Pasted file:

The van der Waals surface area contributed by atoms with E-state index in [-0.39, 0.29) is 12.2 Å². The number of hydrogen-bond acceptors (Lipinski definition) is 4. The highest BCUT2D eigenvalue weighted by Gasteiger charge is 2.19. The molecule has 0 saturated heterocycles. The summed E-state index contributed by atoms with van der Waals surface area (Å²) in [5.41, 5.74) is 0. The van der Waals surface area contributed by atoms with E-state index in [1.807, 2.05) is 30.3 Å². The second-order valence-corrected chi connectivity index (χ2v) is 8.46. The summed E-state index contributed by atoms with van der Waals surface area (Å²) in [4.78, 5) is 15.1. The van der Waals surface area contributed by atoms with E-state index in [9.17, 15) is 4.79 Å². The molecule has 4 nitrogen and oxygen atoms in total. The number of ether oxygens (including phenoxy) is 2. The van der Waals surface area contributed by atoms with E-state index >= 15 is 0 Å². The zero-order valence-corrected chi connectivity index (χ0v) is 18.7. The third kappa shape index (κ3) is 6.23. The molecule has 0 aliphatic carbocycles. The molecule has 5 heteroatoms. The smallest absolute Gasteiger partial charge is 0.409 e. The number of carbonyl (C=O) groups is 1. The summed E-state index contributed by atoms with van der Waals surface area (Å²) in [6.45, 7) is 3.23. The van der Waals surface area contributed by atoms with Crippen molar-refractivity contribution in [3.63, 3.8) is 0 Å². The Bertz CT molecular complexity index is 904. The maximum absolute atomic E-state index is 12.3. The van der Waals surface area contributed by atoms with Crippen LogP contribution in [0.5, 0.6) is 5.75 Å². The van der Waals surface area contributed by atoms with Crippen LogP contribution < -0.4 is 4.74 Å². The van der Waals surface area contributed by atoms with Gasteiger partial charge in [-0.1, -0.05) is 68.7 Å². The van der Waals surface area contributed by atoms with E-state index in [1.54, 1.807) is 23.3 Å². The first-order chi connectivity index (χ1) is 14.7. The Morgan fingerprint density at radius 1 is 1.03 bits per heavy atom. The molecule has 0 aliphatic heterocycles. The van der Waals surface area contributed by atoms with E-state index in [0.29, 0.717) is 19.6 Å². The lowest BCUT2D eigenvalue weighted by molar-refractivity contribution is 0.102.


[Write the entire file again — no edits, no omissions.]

The van der Waals surface area contributed by atoms with E-state index in [-0.39, 0.29) is 12.2 Å². The number of hydrogen-bond acceptors (Lipinski definition) is 4. The highest BCUT2D eigenvalue weighted by Gasteiger charge is 2.19. The molecule has 0 saturated heterocycles. The summed E-state index contributed by atoms with van der Waals surface area (Å²) in [5.41, 5.74) is 0. The van der Waals surface area contributed by atoms with E-state index in [1.807, 2.05) is 30.3 Å². The second-order valence-corrected chi connectivity index (χ2v) is 8.46. The summed E-state index contributed by atoms with van der Waals surface area (Å²) in [4.78, 5) is 15.1. The van der Waals surface area contributed by atoms with E-state index in [9.17, 15) is 4.79 Å². The molecule has 4 nitrogen and oxygen atoms in total. The number of ether oxygens (including phenoxy) is 2. The van der Waals surface area contributed by atoms with E-state index >= 15 is 0 Å². The zero-order valence-corrected chi connectivity index (χ0v) is 18.7. The third kappa shape index (κ3) is 6.23. The molecule has 0 aliphatic carbocycles. The molecule has 5 heteroatoms. The smallest absolute Gasteiger partial charge is 0.409 e. The number of carbonyl (C=O) groups is 1. The summed E-state index contributed by atoms with van der Waals surface area (Å²) in [6.45, 7) is 3.23. The van der Waals surface area contributed by atoms with Crippen molar-refractivity contribution in [3.63, 3.8) is 0 Å². The Bertz CT molecular complexity index is 904. The maximum absolute atomic E-state index is 12.3. The van der Waals surface area contributed by atoms with Crippen LogP contribution in [0.5, 0.6) is 5.75 Å². The van der Waals surface area contributed by atoms with Crippen LogP contribution < -0.4 is 4.74 Å². The van der Waals surface area contributed by atoms with Gasteiger partial charge in [-0.1, -0.05) is 68.7 Å². The van der Waals surface area contributed by atoms with E-state index in [1.54, 1.807) is 23.3 Å². The first-order chi connectivity index (χ1) is 14.7. The Morgan fingerprint density at radius 1 is 1.03 bits per heavy atom. The molecule has 0 aliphatic heterocycles. The van der Waals surface area contributed by atoms with E-state index in [0.29, 0.717) is 19.6 Å². The lowest BCUT2D eigenvalue weighted by molar-refractivity contribution is 0.102.